Over the past few months, we’ve covered nearly every aspect of the upcoming Northwestern football season. This week, we continue our offseason coverage by looking at the five biggest questions surrounding Northwestern football in 2020.
Next up, we’ll take a look at the defense and its turnover margin this fall.
Considering how abysmal the 2019 season was, the defense was the lone bright spot as they often did all they could to try and help the offense out. The Wildcats return nine starters of what was a top-30 defense in the nation last year, in terms of yards per game.
Of course, context is important: given the huge margins that NU was often down by, opposing offenses would take their foot off the gas often and switch to a more run-heavy offense. But with the expected improvement overall, there is much to be excited about with this defense.
However, for Northwestern to make the leap into an elite Big Ten defense, the ‘Cats must force turnovers. Now that Northwestern will be facing ten conference teams, the defense must do all it can to help out the offense in terms of field position. This is where the turnovers come in.
Northwestern was towards the bottom of the FBS in terms of turnovers forced as they were tied for 114th with only 14 turnovers. Even more concerning is that Joe Gaziano by himself forced three fumbles and recovered two others. It is going to be a committee effort to replace the turnovers by Gaziano but also increase turnovers forced in general. There are some big shoes to step into, but the ‘Cats have the talent to be towards the top of the Big Ten in terms of turnovers forced.
Here is what needs to happen for Northwestern to force more turnovers and become the elite defense it has the potential to be:
Paddy Fisher must bounce back
Let’s address the elephant in the room: by Fisher’s standards, he had a subpar 2019 season across the board. From tackles to forced fumbles, it was all down. After consecutive seasons with 100+ tackles, he regressed to 88 this past season along with his forced fumbles dropping from four the previous two years to just one last year. This defense will go as Fisher goes, and he has a lot to prove to NFL scouts.
There is no doubt in my mind that he’ll bounce back and as captain, he is going to have to lead the defense to force more turnovers. Fisher, along with Blake Gallagher and Chris Bergin must forced fumbles and be competitive in pass coverage. This is arguably one of the most experienced linebacker rooms in the Big Ten, and they must demonstrate their veteran savvy by forcing turnovers.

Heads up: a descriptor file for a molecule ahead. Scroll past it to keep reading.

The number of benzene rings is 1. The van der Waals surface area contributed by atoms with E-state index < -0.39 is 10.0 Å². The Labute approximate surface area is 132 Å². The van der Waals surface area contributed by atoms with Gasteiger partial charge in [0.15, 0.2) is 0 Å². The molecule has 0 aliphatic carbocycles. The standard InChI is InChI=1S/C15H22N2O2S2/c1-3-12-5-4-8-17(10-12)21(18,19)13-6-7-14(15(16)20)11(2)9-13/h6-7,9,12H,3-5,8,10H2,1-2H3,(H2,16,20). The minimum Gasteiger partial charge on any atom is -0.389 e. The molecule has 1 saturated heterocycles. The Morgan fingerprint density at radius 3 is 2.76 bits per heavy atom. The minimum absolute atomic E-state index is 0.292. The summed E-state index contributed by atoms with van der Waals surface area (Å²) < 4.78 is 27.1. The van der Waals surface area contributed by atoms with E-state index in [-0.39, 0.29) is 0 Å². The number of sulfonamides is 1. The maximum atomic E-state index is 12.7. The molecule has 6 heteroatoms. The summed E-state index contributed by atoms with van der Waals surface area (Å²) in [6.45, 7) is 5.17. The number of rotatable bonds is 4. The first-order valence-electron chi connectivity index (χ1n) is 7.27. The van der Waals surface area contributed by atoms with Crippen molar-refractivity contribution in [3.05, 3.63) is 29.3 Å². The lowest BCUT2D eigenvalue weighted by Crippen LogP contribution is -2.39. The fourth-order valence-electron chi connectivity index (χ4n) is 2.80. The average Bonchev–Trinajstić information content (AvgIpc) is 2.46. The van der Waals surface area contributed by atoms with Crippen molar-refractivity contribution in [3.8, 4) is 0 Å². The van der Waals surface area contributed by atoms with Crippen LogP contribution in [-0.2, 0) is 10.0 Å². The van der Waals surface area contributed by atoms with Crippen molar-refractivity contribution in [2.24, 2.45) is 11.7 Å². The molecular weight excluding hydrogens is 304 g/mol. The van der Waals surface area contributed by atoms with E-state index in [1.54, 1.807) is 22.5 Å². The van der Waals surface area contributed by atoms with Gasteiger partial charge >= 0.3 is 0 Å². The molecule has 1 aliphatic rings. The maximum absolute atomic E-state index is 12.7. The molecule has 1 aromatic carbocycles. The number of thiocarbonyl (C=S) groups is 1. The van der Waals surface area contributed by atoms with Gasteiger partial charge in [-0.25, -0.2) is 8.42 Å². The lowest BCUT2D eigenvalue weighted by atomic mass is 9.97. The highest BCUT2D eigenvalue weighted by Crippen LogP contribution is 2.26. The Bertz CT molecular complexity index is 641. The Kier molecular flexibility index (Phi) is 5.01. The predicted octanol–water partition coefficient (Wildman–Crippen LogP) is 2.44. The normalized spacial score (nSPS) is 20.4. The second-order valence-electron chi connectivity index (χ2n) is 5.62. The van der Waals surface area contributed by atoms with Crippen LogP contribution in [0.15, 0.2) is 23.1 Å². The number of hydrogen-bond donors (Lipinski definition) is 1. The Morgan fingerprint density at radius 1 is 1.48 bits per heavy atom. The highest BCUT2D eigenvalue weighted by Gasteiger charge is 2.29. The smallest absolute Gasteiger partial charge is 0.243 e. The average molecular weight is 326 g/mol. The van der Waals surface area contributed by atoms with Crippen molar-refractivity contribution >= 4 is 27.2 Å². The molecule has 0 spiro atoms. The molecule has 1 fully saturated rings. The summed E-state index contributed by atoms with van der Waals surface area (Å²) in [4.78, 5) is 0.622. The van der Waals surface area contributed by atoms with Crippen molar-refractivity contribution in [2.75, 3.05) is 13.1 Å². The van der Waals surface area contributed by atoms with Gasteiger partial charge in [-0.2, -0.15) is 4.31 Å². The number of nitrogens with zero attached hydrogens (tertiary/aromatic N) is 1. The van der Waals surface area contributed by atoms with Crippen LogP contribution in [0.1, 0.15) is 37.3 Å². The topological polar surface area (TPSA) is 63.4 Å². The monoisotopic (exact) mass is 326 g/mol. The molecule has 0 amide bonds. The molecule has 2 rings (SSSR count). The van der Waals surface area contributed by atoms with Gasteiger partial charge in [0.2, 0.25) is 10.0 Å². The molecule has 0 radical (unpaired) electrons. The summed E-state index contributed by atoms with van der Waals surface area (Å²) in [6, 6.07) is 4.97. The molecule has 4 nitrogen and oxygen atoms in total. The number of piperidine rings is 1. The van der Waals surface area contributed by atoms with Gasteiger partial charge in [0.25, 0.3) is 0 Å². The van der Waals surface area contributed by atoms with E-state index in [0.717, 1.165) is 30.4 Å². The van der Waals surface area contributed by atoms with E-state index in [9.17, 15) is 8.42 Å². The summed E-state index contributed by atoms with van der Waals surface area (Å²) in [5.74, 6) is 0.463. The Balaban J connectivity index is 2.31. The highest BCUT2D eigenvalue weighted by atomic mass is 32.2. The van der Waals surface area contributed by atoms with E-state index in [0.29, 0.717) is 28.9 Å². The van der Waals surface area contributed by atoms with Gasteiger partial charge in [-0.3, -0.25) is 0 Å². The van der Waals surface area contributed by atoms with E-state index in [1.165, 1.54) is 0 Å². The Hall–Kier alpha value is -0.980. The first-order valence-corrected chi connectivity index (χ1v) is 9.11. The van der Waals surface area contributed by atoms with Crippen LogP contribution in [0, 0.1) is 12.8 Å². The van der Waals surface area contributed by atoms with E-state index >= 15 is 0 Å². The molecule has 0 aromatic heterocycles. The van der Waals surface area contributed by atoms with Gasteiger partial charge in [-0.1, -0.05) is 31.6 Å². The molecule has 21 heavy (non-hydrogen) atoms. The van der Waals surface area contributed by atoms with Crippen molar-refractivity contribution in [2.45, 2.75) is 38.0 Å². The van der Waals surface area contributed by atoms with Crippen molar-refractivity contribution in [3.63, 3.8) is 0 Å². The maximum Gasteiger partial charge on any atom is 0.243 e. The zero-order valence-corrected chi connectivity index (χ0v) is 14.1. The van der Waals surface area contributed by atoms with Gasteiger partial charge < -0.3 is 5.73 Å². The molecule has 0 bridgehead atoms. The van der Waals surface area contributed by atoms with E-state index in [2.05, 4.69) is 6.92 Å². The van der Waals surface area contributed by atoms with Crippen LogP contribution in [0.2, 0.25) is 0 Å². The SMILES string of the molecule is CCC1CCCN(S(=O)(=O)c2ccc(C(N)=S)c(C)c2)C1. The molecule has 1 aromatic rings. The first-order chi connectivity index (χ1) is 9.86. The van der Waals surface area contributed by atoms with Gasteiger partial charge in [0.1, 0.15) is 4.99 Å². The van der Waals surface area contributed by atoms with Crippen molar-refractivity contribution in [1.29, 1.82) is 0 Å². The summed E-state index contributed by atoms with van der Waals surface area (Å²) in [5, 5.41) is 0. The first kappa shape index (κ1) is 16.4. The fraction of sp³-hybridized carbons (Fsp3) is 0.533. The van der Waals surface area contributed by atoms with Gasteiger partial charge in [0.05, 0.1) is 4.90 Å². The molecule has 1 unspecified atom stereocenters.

Earnest Brown IV must live up to his potential
The defensive line suffered a massive loss of Joe Gaziano, but there is more than enough talent to replace him. Northwestern was tied for 72nd in the nation in sacks last year with Gaziano by himself contributing over a third of those sacks.
The gap he left behind must be filled by Earnest Brown IV who has the potential to be an elite pass rusher as evidenced by his preseason All-Big Ten honors. To live up to his potential and make the necessary impact for the defense, avoiding injuries is imperative as Brown IV. Brown has NFL potential if he can piece it all together in his final season in Evanston.
If the Wildcats want to force turnovers, it all begins in the trenches. Brown and Samdup Miller must lead the charge in pressuring opposing QBs and forcing them into mistakes. Brown, and this unit as a whole, has the talent to help the rest of the defense out. Marty Long should be able to rotate guys in and out to keep the entire line fresh which is going to be especially important in a 10-game conference grind. With too much time, QBs will punish secondaries, no matter how talented they may be. The defensive line is the most critical piece of the defense in forcing turnovers for this upcoming year.
The secondary must take the next leap
Northwestern now has seasoned veterans at the safety positions in Travis Whillock and J.R. Pace. Along with an elite corner in Greg Newsome, the question comes in who will be the other corner. Between AJ Hampton or Cameron Ruiz, there will be quality options that emerge and more depth as a result.
However, the returning starters had zero interceptions last year, and that is unacceptable. The linebacker corp had more interceptions, which must change if Northwestern wants to up its poor seven-total interceptions from this past year. The defensive line pressuring the opposing quarterback means nothing if the secondary cannot capitalize on poor decisions and passes.